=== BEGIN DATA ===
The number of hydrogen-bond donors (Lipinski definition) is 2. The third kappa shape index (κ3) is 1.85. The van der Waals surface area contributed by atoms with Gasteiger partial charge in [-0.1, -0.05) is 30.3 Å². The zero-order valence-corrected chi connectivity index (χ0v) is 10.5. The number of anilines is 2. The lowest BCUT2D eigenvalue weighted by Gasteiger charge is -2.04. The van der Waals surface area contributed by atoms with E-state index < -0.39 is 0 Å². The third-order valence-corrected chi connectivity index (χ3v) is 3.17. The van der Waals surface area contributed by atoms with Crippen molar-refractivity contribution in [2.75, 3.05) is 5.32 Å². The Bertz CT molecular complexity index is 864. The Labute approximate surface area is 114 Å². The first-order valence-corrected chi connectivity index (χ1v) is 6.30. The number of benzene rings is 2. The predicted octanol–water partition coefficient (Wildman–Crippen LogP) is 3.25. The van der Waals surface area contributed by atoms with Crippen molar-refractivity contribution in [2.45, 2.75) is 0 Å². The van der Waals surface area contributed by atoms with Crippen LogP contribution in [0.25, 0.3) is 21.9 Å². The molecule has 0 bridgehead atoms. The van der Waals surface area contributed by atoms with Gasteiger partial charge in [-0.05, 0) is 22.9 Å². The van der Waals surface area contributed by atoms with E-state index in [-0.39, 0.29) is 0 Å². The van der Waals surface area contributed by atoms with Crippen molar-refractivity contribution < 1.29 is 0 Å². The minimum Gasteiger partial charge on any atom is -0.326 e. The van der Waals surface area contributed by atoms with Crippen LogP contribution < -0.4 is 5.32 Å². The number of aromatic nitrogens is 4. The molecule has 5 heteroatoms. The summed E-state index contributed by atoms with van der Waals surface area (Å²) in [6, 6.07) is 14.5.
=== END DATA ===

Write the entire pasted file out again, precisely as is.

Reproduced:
The number of hydrogen-bond donors (Lipinski definition) is 2. The third kappa shape index (κ3) is 1.85. The van der Waals surface area contributed by atoms with Gasteiger partial charge in [-0.1, -0.05) is 30.3 Å². The zero-order valence-corrected chi connectivity index (χ0v) is 10.5. The number of anilines is 2. The lowest BCUT2D eigenvalue weighted by Gasteiger charge is -2.04. The van der Waals surface area contributed by atoms with E-state index < -0.39 is 0 Å². The third-order valence-corrected chi connectivity index (χ3v) is 3.17. The van der Waals surface area contributed by atoms with Crippen molar-refractivity contribution in [2.75, 3.05) is 5.32 Å². The Bertz CT molecular complexity index is 864. The Labute approximate surface area is 114 Å². The first-order valence-corrected chi connectivity index (χ1v) is 6.30. The number of benzene rings is 2. The predicted octanol–water partition coefficient (Wildman–Crippen LogP) is 3.25. The van der Waals surface area contributed by atoms with Crippen molar-refractivity contribution in [2.45, 2.75) is 0 Å². The van der Waals surface area contributed by atoms with Crippen LogP contribution in [0.25, 0.3) is 21.9 Å². The molecule has 0 bridgehead atoms. The van der Waals surface area contributed by atoms with Gasteiger partial charge in [-0.05, 0) is 22.9 Å². The van der Waals surface area contributed by atoms with E-state index in [-0.39, 0.29) is 0 Å². The van der Waals surface area contributed by atoms with Crippen molar-refractivity contribution < 1.29 is 0 Å². The minimum Gasteiger partial charge on any atom is -0.326 e. The van der Waals surface area contributed by atoms with Crippen LogP contribution < -0.4 is 5.32 Å². The number of aromatic nitrogens is 4. The molecule has 5 heteroatoms. The summed E-state index contributed by atoms with van der Waals surface area (Å²) in [6, 6.07) is 14.5.